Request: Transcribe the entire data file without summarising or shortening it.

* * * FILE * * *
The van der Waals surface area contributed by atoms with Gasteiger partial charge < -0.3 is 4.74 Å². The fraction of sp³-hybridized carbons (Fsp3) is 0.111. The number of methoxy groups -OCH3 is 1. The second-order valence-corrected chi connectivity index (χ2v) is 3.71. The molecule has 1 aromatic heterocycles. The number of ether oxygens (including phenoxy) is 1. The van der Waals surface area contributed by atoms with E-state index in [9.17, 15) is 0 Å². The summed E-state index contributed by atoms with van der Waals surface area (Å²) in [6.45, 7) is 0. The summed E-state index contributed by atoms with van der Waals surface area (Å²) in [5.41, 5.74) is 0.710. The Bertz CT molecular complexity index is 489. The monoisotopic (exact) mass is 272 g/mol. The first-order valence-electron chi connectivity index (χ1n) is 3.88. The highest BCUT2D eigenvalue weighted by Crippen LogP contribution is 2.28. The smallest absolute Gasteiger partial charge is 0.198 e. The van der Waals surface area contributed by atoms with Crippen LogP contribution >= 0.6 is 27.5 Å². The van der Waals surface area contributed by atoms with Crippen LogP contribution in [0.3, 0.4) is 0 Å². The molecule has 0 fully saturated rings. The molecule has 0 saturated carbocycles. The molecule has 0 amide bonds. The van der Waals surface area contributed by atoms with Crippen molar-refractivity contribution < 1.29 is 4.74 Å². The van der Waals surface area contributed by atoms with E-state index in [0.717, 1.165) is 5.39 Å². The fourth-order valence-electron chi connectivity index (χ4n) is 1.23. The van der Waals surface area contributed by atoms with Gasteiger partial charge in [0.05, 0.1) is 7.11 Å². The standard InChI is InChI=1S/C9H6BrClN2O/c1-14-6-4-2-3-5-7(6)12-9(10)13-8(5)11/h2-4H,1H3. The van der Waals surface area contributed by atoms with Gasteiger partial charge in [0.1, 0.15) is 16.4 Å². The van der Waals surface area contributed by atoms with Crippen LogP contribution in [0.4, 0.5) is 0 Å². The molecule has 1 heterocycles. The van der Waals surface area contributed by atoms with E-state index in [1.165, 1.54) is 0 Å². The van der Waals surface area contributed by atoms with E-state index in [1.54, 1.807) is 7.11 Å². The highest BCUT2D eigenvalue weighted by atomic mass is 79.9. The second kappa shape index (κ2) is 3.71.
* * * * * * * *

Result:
The van der Waals surface area contributed by atoms with Gasteiger partial charge < -0.3 is 4.74 Å². The fraction of sp³-hybridized carbons (Fsp3) is 0.111. The number of methoxy groups -OCH3 is 1. The second-order valence-corrected chi connectivity index (χ2v) is 3.71. The molecule has 1 aromatic heterocycles. The number of ether oxygens (including phenoxy) is 1. The van der Waals surface area contributed by atoms with E-state index in [9.17, 15) is 0 Å². The summed E-state index contributed by atoms with van der Waals surface area (Å²) in [6.45, 7) is 0. The summed E-state index contributed by atoms with van der Waals surface area (Å²) in [5.41, 5.74) is 0.710. The Bertz CT molecular complexity index is 489. The monoisotopic (exact) mass is 272 g/mol. The first-order valence-electron chi connectivity index (χ1n) is 3.88. The highest BCUT2D eigenvalue weighted by Crippen LogP contribution is 2.28. The smallest absolute Gasteiger partial charge is 0.198 e. The van der Waals surface area contributed by atoms with Crippen LogP contribution >= 0.6 is 27.5 Å². The van der Waals surface area contributed by atoms with Crippen LogP contribution in [0.3, 0.4) is 0 Å². The molecule has 0 fully saturated rings. The molecule has 0 saturated carbocycles. The molecule has 0 amide bonds. The van der Waals surface area contributed by atoms with Crippen molar-refractivity contribution < 1.29 is 4.74 Å². The van der Waals surface area contributed by atoms with E-state index in [0.717, 1.165) is 5.39 Å². The fourth-order valence-electron chi connectivity index (χ4n) is 1.23. The van der Waals surface area contributed by atoms with Gasteiger partial charge in [0.05, 0.1) is 7.11 Å². The standard InChI is InChI=1S/C9H6BrClN2O/c1-14-6-4-2-3-5-7(6)12-9(10)13-8(5)11/h2-4H,1H3. The van der Waals surface area contributed by atoms with Gasteiger partial charge in [0.1, 0.15) is 16.4 Å². The van der Waals surface area contributed by atoms with Crippen LogP contribution in [0.4, 0.5) is 0 Å². The molecule has 1 heterocycles. The van der Waals surface area contributed by atoms with E-state index in [1.165, 1.54) is 0 Å². The van der Waals surface area contributed by atoms with E-state index in [1.54, 1.807) is 7.11 Å². The highest BCUT2D eigenvalue weighted by atomic mass is 79.9. The second kappa shape index (κ2) is 3.71.